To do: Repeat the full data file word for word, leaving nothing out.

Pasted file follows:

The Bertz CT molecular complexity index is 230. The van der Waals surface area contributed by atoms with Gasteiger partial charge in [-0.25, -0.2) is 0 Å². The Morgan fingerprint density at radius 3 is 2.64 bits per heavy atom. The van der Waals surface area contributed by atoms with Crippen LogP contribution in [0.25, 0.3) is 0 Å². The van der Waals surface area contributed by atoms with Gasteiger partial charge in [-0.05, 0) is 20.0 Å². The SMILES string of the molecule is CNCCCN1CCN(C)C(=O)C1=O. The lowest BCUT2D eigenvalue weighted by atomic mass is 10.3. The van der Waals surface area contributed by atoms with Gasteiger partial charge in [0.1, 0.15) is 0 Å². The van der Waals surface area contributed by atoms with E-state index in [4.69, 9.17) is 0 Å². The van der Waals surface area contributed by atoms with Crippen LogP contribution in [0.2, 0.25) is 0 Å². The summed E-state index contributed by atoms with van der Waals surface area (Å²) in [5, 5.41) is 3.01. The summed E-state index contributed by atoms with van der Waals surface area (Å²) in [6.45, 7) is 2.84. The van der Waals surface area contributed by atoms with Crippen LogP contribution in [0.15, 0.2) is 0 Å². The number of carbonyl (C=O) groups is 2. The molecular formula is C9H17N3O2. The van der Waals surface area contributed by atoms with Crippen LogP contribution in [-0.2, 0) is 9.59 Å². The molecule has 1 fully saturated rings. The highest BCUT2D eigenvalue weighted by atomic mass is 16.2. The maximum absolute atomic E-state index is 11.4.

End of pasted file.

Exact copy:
The Bertz CT molecular complexity index is 230. The van der Waals surface area contributed by atoms with Gasteiger partial charge in [-0.25, -0.2) is 0 Å². The Morgan fingerprint density at radius 3 is 2.64 bits per heavy atom. The van der Waals surface area contributed by atoms with Crippen LogP contribution in [0.25, 0.3) is 0 Å². The van der Waals surface area contributed by atoms with Gasteiger partial charge in [-0.05, 0) is 20.0 Å². The SMILES string of the molecule is CNCCCN1CCN(C)C(=O)C1=O. The lowest BCUT2D eigenvalue weighted by atomic mass is 10.3. The van der Waals surface area contributed by atoms with Gasteiger partial charge in [0.1, 0.15) is 0 Å². The van der Waals surface area contributed by atoms with E-state index in [4.69, 9.17) is 0 Å². The van der Waals surface area contributed by atoms with Crippen LogP contribution in [0.2, 0.25) is 0 Å². The summed E-state index contributed by atoms with van der Waals surface area (Å²) in [5, 5.41) is 3.01. The summed E-state index contributed by atoms with van der Waals surface area (Å²) in [6.45, 7) is 2.84. The van der Waals surface area contributed by atoms with Crippen LogP contribution in [0.15, 0.2) is 0 Å². The number of carbonyl (C=O) groups is 2. The molecular formula is C9H17N3O2. The van der Waals surface area contributed by atoms with Crippen LogP contribution in [-0.2, 0) is 9.59 Å². The molecule has 1 fully saturated rings. The highest BCUT2D eigenvalue weighted by atomic mass is 16.2. The maximum absolute atomic E-state index is 11.4.